Decoy operations helped reduce the number of robberies in the subway system by 22% last year, the NYPD's top transit cop told the MTA board Monday.
Electronic devices were a popular target for subway muggers and pick pocketers, making up 54% of stolen property in all robberies and grand larcenies.
"Clearly, our decoy operations were critical to reducing these electronic thefts," Joe Fox said, adding the NYPD will "continue to use decoy operations frequently as part of our broader strategy to reduce theft of electronic devices."
In recent years, transit police had beefed up its presence in the subway system as pricey smartphones became the top target for criminals.
During 2013, transit police hatched 248 decoy operations, in which plainclothes officers present would-be thieves an opportunity to grab a device from a seemingly unsuspecting rider.
Those operations last year netted 96 arrests, with 70% of those caught in the act having a criminal history. Nearly 40% of those arrested with a criminal history committed a crime inside the transit system. The total number of arrests in the system last year went up 6.7% to 51,368 -- a difference of 3,228 arrests.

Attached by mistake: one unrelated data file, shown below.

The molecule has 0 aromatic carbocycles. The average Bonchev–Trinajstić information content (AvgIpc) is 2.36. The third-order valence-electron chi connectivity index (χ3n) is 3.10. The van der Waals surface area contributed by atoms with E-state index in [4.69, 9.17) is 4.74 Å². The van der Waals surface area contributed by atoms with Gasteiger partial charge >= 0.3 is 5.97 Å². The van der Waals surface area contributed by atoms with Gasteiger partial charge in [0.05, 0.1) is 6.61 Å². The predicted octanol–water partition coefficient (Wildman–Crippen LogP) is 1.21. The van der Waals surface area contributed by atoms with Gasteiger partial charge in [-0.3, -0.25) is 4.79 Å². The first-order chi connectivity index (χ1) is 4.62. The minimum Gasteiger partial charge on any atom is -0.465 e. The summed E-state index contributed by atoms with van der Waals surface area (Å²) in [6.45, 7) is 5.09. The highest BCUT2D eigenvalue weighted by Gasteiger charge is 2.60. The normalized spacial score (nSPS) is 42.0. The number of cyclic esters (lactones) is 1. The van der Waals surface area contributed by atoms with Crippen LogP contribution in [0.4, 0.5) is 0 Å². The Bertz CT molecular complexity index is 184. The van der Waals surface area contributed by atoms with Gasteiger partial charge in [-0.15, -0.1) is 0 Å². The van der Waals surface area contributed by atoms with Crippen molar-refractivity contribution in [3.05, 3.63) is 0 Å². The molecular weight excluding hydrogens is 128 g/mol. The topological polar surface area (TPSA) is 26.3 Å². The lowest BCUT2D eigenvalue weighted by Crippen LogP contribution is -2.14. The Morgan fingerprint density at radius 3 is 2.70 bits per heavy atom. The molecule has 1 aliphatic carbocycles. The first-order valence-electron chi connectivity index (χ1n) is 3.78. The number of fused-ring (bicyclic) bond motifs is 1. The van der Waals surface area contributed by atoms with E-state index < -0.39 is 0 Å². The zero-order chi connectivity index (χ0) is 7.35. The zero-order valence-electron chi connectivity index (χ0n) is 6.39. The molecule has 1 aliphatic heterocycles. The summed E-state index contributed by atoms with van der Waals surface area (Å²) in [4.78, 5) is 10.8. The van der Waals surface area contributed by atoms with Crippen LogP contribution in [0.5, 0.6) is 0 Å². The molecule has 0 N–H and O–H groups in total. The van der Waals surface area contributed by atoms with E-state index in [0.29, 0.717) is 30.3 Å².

While robberies were down, grand larcenies were relatively flat, trickling up 3%, Fox said.
Altogether, there were 2,606 major felonies committed in the transit system last year -- 126 fewer than in 2012, a 4.6% drop.
The reduction in crime coincided with record ridership. Last year, the system averaged 7.1 felonies a day, from 7.5 felonies in 2012 -- a statistic Fox said was an "encouraging result" because of the ballooning number of riders.
Eugene O'Donnell, a former NYPD officer and professor at John Jay College of Criminal Justice, said the drop in crime has many riders showing "a real comfort level" in using electronic devices on the subway.
"You see a lot of people using these devices like they're in their living room at home," O'Donnell said.
He called the number of stings "modest," but added that they are a deterrent to crime, sending a message that makes potential robbers think twice before stealing a smartphone.
"You don't necessarily need a lot of it to be effective with the criminal population," O'Donnell said. "Word gets out."